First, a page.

Fourth seed David Goffin could face #NextGenATP Felix Auger-Aliassime in the quarter-finals, but the young Canadian will have to win a popcorn first-round encounter against Italian Lorenzo Sonego in order to get there. Fellow 20-year-old Sebastian Korda could be Auger-Aliassime’s second-round opponent, should the American move past his own tricky first-round clash against Frenchman Pierre-Hugues Herbert.
World number one Novak Djokovic comes from a set down to beat Greece’s Stefanos Tsitsipas in their rain-affected Italian Open quarter-final in Rome.
Lorenzo Sonego stunned Andrey Rublev 3-6, 6-4, 6-3 on Saturday to reach his first ATP Masters 1000 semi-final at the Internazionali BNL d’Italia in Rome.
The 26-year-old saved 11 of the 13 break points he faced to overcome the Monte-Carlo runner-up in two hours and 33 minutes. Backed by a passionate home crowd on Grand Stand Arena, Sonego won 100 points compared to Rublev’s 99.
“[This is] my favorite tournament in the world, I’m with my people here,” Sonego said. “[I am] so happy for this because I played every point. I’m really happy.”[WATCH LIVE 1]
The Italian has defeated consecutive Top 10 opponents to reach the final four in the Italian capital. Sonego outlasted fourth seed Dominic Thiem 6-4, 6-7(5), 7-6(5) in a marathon three-hour, 24-minute clash on Thursday.
Sonego will face World No. 1 Novak Djokovic for a place in the championship match. The five-time champion rallied from a set and a break down to defeat Stefanos Tsitsipas 4-6, 7-5, 7-5 in a two-day match on Centre Court.
“It’s a very emotional moment for me, playing in [the] semi-finals with Novak,” Sonego said. “He’s [an] unbelievable player. He’s the best in the world. I want to do my best.”
Sonego owns a 1-0 ATP Head2Head record against the 36-time Masters 1000 champion. The Italian took advantage of a below-par performance from Djokovic in last year’s Erste Bank Open quarter-finals to record a 6-2, 6-1 win.
After heading to sleep trailing by a set and a break in his Internazionali BNL d’Italia quarter-final against Stefanos Tsitsipas, Novak Djokovic raised his game on Saturday to earn a memorable 4-6, 7-5, 7-5 comeback victory against the Greek.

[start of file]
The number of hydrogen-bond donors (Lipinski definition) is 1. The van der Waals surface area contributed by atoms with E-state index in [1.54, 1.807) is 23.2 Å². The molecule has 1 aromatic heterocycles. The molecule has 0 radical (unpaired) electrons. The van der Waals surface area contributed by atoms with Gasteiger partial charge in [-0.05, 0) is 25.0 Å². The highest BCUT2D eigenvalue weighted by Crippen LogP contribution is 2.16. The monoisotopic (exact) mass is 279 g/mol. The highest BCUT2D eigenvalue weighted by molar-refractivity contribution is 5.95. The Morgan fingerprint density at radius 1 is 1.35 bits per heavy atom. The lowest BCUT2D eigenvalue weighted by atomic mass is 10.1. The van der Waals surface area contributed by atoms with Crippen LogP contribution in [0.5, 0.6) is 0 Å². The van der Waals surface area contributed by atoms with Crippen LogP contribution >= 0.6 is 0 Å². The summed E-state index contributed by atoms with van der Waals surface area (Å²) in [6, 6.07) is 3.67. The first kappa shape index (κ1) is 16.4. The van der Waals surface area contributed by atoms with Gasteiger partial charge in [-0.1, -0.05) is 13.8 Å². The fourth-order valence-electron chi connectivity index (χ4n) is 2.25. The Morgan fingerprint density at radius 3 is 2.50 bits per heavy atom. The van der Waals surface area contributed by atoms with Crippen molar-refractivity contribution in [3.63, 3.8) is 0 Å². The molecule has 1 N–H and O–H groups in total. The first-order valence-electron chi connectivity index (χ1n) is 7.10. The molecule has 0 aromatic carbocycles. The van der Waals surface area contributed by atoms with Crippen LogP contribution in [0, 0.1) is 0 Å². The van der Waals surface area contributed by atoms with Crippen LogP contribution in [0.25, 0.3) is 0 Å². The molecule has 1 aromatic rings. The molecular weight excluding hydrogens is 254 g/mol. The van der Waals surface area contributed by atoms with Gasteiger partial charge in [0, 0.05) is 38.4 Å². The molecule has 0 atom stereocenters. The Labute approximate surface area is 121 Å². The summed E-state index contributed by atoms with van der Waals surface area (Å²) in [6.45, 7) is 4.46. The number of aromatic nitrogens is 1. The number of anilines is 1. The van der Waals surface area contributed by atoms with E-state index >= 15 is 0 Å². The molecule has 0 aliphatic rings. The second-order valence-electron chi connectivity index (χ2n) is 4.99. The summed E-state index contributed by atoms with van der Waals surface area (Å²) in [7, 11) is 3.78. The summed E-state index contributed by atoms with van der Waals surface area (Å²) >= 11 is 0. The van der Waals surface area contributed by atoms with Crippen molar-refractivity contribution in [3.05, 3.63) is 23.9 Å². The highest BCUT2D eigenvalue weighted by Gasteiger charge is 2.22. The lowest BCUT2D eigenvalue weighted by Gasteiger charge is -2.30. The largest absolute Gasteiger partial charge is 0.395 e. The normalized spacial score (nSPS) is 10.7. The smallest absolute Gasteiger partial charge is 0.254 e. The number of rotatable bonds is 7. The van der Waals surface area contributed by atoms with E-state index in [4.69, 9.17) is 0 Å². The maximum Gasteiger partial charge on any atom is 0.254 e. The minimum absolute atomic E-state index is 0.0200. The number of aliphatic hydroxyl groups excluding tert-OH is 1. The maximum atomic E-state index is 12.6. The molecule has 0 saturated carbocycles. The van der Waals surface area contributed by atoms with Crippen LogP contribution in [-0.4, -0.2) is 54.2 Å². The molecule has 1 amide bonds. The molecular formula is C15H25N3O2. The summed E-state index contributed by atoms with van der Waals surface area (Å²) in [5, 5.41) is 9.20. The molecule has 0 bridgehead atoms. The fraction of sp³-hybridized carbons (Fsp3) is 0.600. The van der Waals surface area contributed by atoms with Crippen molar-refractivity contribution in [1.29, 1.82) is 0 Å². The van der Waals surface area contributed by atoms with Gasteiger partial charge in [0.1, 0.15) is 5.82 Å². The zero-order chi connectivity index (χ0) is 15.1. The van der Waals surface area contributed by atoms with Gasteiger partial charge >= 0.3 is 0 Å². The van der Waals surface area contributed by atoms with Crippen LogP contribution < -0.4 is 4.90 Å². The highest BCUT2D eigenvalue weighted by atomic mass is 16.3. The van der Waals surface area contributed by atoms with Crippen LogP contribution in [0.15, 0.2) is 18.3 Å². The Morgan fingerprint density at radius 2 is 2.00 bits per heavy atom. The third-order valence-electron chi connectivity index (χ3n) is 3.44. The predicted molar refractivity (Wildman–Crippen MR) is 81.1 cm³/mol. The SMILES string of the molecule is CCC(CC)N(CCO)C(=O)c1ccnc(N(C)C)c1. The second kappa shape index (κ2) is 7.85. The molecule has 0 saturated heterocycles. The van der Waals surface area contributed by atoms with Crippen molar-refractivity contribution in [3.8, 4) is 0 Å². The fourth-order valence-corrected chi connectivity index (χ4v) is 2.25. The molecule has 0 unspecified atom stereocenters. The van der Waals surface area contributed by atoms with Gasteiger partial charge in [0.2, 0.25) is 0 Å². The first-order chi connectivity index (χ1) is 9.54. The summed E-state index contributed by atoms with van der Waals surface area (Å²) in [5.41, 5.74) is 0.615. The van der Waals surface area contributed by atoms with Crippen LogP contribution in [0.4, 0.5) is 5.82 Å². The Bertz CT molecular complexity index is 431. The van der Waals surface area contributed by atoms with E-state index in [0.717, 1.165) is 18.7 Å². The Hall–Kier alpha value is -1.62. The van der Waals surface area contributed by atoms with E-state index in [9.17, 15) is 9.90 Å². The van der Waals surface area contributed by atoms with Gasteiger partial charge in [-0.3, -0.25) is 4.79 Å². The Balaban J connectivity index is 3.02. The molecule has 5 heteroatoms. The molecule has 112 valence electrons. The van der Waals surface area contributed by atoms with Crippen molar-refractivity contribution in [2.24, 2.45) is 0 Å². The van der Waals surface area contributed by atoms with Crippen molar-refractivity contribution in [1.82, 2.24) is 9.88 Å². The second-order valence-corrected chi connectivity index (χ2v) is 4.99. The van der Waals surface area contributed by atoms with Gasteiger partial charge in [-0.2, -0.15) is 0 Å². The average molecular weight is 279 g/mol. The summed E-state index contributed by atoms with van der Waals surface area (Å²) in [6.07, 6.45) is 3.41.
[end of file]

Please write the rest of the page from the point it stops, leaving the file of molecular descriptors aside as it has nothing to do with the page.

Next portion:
The top seed returned to the court on Saturday morning with Tsitsipas serving at 6-4, 2-1, and he broke serve in two of his opening five return games to force a decider. Rain suspended play twice on Friday, but there was no denying Djokovic on Saturday. The Serbian twice recovered from a break down in the decider to reach the final four in Rome for the eighth straight year (2014-’21).
“There are many things to say about today or yesterday’s match. It kind of felt like we played two matches… The one yesterday, where he was the better player. He started better today also. I managed to somehow to hold my nerves [and] break his serve in the important moments in the second and third sets,” Djokovic said in his post-match interview.
“The support of the crowd was amazing. It was great to play in front of a crowd. [It was a] fantastic atmosphere. It was a bit of luck, a bit of mental strength and the right tactics at the right time. One shot, not even a point, one shot really decided the winner today. I am just glad to be on the better side.”[WATCH LIVE 1]
This is Djokovic’s fourth straight ATP Head2Head triumph against Tsitsipas. The World No. 1 owns a 5-2 advantage against the 22-year-old, which includes an unbeaten 3-0 record on clay.
Tsitsipas made a strong start after the resumption of play to move into a 4-2 lead in the second set. But Djokovic soon raised his level in return games. The defending champion won two marathon games on Tsitsipas’ serve to push the match to a deciding set. Across return games at 4-3 and 6-5, Djokovic earned a combined nine break points. The 18-time Grand Slam champion used his forehand to break through on both occasions, ripping winners up the line to level the match.
Tsitsipas twice led by a break in the deciding set and served for the match at 5-4, but Djokovic rallied on both occasions to take a 6-5 lead. As Tsitsipas served to force a final-set tie-break, the World No. 1 fired a backhand winner down the line and played with consistent depth to extract crucial Tsitsipas errors.
“[I had to dig] very deep. Without a doubt, until the last shot I didn’t know whether I was going to win but I believed that I could,” Djokovic said. “You can always fight, give your best and let God decide who takes the win. [Stefanos] was playing well. He is in fantastic shape, obviously winning Monte-Carlo and coming off of finals in Barcelona… I am just really, really glad to overcome this challenge. It was probably the toughest match of the year for me so far.”
Later today Djokovic will play Italian Lorenzo Sonego, who upset seventh-seeded Russian Andrey Rublev, for a place in the championship match. Sonego recovered from a set down to defeat the Monte-Carlo runner-up 3-6, 6-4, 6-3 on Grand Stand Arena.
Tsitsipas was aiming to earn his second victory against a World No. 1. The 2019 Rome semi-finalist beat Djokovic when the Serbian was ranked No. 1 at the 2019 Rolex Shanghai Masters.